If your dog has been diagnosed with diabetes, you may be feeling overwhelmed and unsure of your next steps. Will your dog’s quality of life be diminished? And what about your own quality of life -- will your days be overtaken by the constant agony of tending to your pup’s diet and symptoms? Learn what to expect if your dog has been diagnosed with diabetes, and how you can help manage this disease and live with your diabetic dog.
Two Pieces of Diabetes Management: Insulin and Diet
Diabetes is managed and controlled through adjustments to your dog’s diet and feeding schedule along with insulin shots. Once it’s clear how much (and what) your dog should be eating, as well as how much insulin they require, the day-to-day routine is fairly doable. It is, however, a regimented routine that you need to keep up with. Your dog should be fed at the same time daily and have their insulin shot administered at that time. Although the scheduling may be tough to establish, the actual steps you’ll need to take each day are not very demanding.
In the days right after receiving the diabetes diagnosis, it can be difficult to figure out exactly how much insulin your pet needs. While your dog’s weight can be one factor in determining the dosage, it’s not the only factor; you’ll need to know how your particular dog absorbs the insulin. With the help of your vet, and intensive monitoring of your dog’s glucose levels, you’ll be able to establish the correct dose of insulin for your dog’s diabetes.
If your female dog hasn’t been spayed, she will need to be after being diagnosed with diabetes. The female hormones released during estrus can cause glucose levels to spike or fall, offsetting the insulin's ability to control her glucose levels.
Daily Insulin Shots
It can feel intimidating, especially when you are first learning the process, to give your dog an insulin shot. Try practicing administering the shots with an orange to get used to the experience. Generally, dogs need two insulin shots per day, given at the same time as the dog is fed, although in some situations, a once-daily shot may be sufficient. The number of shots required depends on your dog’s particular situation and glucose levels.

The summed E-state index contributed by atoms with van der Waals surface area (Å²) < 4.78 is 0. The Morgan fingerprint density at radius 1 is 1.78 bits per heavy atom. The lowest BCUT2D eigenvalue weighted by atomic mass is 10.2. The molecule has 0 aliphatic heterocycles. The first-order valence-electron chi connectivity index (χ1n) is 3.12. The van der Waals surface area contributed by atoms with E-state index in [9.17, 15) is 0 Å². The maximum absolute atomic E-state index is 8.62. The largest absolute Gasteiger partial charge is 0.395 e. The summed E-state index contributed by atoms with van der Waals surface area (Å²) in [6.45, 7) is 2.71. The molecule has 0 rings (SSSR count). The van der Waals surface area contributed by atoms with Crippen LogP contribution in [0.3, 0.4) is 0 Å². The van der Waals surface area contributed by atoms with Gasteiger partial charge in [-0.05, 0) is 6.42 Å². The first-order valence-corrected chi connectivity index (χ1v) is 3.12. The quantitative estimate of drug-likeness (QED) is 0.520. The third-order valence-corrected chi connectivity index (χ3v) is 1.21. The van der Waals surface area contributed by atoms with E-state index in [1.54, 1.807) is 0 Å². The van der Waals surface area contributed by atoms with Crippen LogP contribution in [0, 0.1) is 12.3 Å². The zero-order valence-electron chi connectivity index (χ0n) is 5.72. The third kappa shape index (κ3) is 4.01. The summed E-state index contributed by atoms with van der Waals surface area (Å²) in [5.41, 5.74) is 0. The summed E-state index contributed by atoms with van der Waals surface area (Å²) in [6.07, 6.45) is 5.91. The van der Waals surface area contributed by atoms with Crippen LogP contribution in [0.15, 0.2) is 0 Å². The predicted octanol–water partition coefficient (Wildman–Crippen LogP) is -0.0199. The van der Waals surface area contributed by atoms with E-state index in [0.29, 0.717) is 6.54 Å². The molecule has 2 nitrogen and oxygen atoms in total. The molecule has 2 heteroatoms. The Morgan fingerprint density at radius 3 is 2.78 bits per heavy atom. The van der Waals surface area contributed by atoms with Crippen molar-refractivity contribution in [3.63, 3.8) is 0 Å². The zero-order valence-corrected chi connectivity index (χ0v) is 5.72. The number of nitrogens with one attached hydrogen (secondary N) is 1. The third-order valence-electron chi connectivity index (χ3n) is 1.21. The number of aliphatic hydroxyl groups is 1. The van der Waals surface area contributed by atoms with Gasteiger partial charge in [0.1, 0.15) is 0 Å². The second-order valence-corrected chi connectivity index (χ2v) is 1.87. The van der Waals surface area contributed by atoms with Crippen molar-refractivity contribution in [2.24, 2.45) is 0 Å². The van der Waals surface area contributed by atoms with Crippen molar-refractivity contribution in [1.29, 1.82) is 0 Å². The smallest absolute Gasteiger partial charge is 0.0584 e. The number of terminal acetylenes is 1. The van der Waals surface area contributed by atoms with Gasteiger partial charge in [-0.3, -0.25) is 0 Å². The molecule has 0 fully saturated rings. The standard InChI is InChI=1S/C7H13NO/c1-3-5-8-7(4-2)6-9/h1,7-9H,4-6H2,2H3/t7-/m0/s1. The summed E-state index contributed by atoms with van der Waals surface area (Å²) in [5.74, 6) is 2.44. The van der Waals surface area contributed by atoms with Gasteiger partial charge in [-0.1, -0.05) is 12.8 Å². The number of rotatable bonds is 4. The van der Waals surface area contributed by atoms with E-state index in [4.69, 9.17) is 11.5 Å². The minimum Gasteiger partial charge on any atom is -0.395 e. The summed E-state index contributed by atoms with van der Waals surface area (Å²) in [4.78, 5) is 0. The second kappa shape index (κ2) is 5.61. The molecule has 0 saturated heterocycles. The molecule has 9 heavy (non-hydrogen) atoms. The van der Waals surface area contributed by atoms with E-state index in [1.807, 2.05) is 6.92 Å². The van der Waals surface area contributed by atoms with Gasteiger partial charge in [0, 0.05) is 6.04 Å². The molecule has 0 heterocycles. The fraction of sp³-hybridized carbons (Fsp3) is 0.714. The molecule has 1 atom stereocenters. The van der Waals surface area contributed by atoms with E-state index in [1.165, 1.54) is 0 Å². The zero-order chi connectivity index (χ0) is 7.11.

It’s important that the time between insulin shots remain consistent from day to day; since deviation in the timing is such a problem, it’s important to consider your schedule before committing to a certain time of day.
After your dog’s diagnosis, you’ll want to turn your attention to your pet’s weight. As well as being a contributing factor to diabetes, excess weight can interfere with the efficiency of treatment. Some dogs wind up losing weight as a result of diabetes, so it’s possible that, post-diagnosis, your dog may need to lose a bit of weight.
It’s vital that you get your dog to a stable, healthy weight. Once your pup has achieved their goal weight, you’ll want to feed them precisely the same amount of calories each day:
- Avoid unexpected treats.
- Feed your dog at least twice a day, if not more, in order to avoid spiking and plummeting glucose levels that could occur as a result of your dog being very hungry, and then scarfing down a lot of food.
- Meals should be provided at the same time each day.
- It’s best to provide food just a little bit prior to the insulin shots.
- Consider giving your dog prescription food designed for pets with diabetes
As with food, the amount of exercise your pet gets should be fairly consistent. While exercise is important and healthy for dogs, it would be problematic and could cause issues with your dog’s glucose levels if they went from low-key daily walks to more lengthy, intense hikes. If you are going to adjust your dog’s level of exercise, alert your vet and closely watch and monitor for any diabetes-related side effects.
Monitoring Your Pet’s Glucose
An important thing to monitor if your dog has diabetes is their glucose levels. Spiking glucose (hyperglycemia) is to be avoided, but so, too, are falling levels of glucose (hypoglycemia). Maintaining regular meals and providing insulin in regular increments following the meals is generally the best way to keep their glucose levels flat.
There are two main ways you can monitor your pet’s glucose levels: urine or blood. If you’re squeamish, the test using blood might be something you want to avoid, since you’ll need to draw a drop of blood. The urine test, which just involves strip tests, is less involved and might be the better option if you feel tentative.
Diabetes is a tough diagnosis to receive, and will require some significant changes to your dog’s life, and to your own. But once you become consistent providing meals and insulin to your dog at the same time each day, you may feel that managing this disease is very doable.
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This information is for informational purposes only and is not meant as a substitute for the professional advice of, or diagnosis or treatment by, your veterinarian with respect to your pet. It has, however, been verified by a licensed veterinarian for accuracy.